When Home Secretary, she insisted on keeping foreign students in the figures – causing a headache for herself today.

When Home Secretary, Theresa May insisted that foreign students should continue to be counted in the overall immigration figures. Some cabinet colleagues, including then Business Secretary Vince Cable and Chancellor George Osborne wanted to reverse this. It was economically illiterate. Current ministers, like the Foreign Secretary Boris Johnson, Chancellor Philip Hammond and Home Secretary Amber Rudd, also want foreign students exempted from the total.

David Cameron’s government aimed to cut immigration figures – including overseas students in that aim meant trying to limit one of the UK’s crucial financial resources. They are worth £25bn to the UK economy, and their fees make up 14 per cent of total university income. And the impact is not just financial – welcoming foreign students is diplomatically and culturally key to Britain’s reputation and its relationship with the rest of the world too. Even more important now Brexit is on its way.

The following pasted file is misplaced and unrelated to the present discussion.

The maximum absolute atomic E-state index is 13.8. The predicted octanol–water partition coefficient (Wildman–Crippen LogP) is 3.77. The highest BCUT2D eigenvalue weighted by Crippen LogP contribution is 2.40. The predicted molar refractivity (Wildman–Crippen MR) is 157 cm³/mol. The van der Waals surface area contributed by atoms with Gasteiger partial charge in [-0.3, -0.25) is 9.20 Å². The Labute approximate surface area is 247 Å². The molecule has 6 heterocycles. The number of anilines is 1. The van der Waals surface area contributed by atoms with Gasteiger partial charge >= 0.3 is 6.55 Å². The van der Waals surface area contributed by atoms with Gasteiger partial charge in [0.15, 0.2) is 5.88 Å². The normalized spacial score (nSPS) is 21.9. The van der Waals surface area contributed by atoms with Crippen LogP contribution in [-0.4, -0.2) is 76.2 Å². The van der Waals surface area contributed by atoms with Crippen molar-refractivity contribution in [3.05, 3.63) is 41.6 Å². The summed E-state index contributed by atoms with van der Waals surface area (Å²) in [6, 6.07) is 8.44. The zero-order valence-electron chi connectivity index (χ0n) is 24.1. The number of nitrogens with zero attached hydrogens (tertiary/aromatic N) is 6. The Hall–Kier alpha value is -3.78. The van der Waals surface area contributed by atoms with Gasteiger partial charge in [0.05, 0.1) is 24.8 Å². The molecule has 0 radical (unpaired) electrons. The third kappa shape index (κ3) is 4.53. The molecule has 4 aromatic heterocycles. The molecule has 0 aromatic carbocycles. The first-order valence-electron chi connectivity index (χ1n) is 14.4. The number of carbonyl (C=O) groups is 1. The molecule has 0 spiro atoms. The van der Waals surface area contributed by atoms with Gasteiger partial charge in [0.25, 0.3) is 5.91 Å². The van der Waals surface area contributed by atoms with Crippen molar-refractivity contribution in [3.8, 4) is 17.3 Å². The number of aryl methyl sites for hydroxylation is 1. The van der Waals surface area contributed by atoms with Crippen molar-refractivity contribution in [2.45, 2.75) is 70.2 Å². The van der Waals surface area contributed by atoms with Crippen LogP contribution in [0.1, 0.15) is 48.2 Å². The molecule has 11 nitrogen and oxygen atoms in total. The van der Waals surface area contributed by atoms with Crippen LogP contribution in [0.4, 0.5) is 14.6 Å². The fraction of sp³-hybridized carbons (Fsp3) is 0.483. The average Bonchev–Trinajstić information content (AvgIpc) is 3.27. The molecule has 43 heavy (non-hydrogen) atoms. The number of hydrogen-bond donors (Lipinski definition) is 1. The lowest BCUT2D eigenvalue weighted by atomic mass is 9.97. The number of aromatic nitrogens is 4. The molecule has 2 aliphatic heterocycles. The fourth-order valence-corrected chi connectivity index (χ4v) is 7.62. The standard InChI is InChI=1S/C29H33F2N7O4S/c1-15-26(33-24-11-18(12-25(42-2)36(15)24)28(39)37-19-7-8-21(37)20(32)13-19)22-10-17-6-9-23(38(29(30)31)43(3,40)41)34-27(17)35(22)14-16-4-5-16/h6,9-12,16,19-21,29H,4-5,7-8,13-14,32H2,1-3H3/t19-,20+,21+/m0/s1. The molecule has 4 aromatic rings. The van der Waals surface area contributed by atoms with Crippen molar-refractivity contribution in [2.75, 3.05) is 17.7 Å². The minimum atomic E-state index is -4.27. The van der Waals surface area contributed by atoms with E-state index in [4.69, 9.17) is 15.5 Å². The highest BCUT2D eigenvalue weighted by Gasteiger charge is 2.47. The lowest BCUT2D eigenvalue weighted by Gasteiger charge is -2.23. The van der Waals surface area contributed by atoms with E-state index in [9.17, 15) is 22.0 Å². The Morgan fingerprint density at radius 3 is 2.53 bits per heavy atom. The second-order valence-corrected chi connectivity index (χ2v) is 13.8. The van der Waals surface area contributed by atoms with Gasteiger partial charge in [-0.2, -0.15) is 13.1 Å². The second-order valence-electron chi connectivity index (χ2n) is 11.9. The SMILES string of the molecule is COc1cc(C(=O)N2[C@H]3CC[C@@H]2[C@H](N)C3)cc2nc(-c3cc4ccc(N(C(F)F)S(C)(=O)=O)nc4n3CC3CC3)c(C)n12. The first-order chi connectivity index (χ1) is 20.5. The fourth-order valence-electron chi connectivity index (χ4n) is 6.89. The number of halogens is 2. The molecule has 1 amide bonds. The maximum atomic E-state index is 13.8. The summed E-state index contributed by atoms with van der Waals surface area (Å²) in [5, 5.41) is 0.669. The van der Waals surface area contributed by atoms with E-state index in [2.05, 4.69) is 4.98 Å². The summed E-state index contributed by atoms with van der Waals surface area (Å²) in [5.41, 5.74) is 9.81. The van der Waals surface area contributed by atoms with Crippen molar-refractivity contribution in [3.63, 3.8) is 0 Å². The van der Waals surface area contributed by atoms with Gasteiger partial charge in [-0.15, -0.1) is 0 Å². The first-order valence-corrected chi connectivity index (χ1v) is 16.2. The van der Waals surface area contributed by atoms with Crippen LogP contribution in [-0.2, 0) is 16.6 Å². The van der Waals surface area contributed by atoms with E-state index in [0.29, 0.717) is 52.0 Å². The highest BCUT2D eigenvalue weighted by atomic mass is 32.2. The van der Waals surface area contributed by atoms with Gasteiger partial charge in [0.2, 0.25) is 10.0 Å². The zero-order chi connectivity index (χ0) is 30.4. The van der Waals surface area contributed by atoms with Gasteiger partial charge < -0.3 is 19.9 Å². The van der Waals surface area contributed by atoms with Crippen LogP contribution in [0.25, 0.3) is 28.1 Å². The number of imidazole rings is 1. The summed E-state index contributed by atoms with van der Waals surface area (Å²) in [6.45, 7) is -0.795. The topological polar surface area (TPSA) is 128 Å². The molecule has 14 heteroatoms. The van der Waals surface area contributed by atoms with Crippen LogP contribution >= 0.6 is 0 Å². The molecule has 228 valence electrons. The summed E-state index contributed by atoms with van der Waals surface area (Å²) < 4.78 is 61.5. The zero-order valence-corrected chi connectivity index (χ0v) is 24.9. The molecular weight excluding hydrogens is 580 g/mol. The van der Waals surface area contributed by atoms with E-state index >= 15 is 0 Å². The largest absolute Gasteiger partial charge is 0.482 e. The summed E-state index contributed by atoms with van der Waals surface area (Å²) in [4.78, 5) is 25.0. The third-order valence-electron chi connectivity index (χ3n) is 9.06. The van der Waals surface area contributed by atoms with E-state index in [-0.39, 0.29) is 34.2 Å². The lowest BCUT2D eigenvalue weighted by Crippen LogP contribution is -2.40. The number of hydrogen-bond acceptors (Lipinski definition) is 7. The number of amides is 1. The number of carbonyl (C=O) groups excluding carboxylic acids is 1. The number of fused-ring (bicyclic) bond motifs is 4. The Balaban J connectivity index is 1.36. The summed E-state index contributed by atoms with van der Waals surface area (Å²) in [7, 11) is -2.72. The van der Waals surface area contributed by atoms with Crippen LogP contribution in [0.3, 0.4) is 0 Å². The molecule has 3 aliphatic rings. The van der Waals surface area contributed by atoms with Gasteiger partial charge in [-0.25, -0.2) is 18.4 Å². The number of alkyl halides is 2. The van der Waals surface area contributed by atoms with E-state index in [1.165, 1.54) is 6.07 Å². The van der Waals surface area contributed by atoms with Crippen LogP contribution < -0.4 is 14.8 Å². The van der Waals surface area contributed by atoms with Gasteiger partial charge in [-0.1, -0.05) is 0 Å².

But they stayed in the figures – a situation that, along with counterproductive visa restrictions also introduced by May’s old department, put a lot of foreign students off studying here. For example, there has been a 44 per cent decrease in the number of Indian students coming to Britain to study in the last five years.

Now May’s stubbornness on the migration figures appears to have caught up with her. The Times has revealed that the Prime Minister is ready to “soften her longstanding opposition to taking foreign students out of immigration totals”. It reports that she will offer to change the way the numbers are calculated.

Why the u-turn? No 10 says the concession is to ensure the Higher and Research Bill, key university legislation, can pass due to a Lords amendment urging the government not to count students as “long-term migrants” for “public policy purposes”.

But it will also be a factor in May’s manifesto pledge (and continuation of Cameron’s promise) to cut immigration to the “tens of thousands”. Until today, ministers had been unclear about whether this would be in the manifesto.

Now her u-turn on student figures is being seized upon by opposition parties as “massaging” the migration figures to meet her target. An accusation for which May only has herself, and her steadfast politicising of immigration, to blame.

Anoosh Chakelian is senior writer at the New Statesman.